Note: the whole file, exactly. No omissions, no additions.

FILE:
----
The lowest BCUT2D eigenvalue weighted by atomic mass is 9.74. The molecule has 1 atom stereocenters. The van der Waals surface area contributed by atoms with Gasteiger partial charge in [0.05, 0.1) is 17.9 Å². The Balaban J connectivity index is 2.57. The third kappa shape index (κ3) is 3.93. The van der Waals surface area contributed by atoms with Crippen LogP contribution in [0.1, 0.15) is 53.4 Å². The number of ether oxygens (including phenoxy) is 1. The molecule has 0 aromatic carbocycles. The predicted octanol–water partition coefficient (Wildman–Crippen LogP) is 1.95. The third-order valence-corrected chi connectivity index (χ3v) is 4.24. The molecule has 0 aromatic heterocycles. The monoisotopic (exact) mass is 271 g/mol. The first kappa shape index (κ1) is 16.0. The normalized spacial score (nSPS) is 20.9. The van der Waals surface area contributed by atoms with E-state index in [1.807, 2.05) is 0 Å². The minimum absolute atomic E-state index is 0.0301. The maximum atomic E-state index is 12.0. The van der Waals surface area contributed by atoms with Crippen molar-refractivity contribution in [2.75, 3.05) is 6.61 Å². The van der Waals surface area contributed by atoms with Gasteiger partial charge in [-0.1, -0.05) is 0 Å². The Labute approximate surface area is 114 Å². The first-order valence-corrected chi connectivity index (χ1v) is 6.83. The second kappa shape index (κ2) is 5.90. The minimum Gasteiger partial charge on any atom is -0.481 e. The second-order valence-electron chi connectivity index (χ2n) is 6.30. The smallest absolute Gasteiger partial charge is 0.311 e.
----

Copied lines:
The lowest BCUT2D eigenvalue weighted by atomic mass is 9.74. The molecule has 1 atom stereocenters. The van der Waals surface area contributed by atoms with Gasteiger partial charge in [0.05, 0.1) is 17.9 Å². The Balaban J connectivity index is 2.57. The third kappa shape index (κ3) is 3.93. The van der Waals surface area contributed by atoms with Crippen LogP contribution in [0.1, 0.15) is 53.4 Å². The number of ether oxygens (including phenoxy) is 1. The molecule has 0 aromatic carbocycles. The predicted octanol–water partition coefficient (Wildman–Crippen LogP) is 1.95. The third-order valence-corrected chi connectivity index (χ3v) is 4.24. The molecule has 0 aromatic heterocycles. The monoisotopic (exact) mass is 271 g/mol. The first kappa shape index (κ1) is 16.0. The normalized spacial score (nSPS) is 20.9. The van der Waals surface area contributed by atoms with E-state index in [1.807, 2.05) is 0 Å². The minimum absolute atomic E-state index is 0.0301. The maximum atomic E-state index is 12.0. The van der Waals surface area contributed by atoms with Crippen molar-refractivity contribution in [2.75, 3.05) is 6.61 Å². The van der Waals surface area contributed by atoms with Gasteiger partial charge in [-0.1, -0.05) is 0 Å². The Labute approximate surface area is 114 Å². The first-order valence-corrected chi connectivity index (χ1v) is 6.83. The second kappa shape index (κ2) is 5.90. The minimum Gasteiger partial charge on any atom is -0.481 e. The second-order valence-electron chi connectivity index (χ2n) is 6.30. The smallest absolute Gasteiger partial charge is 0.311 e.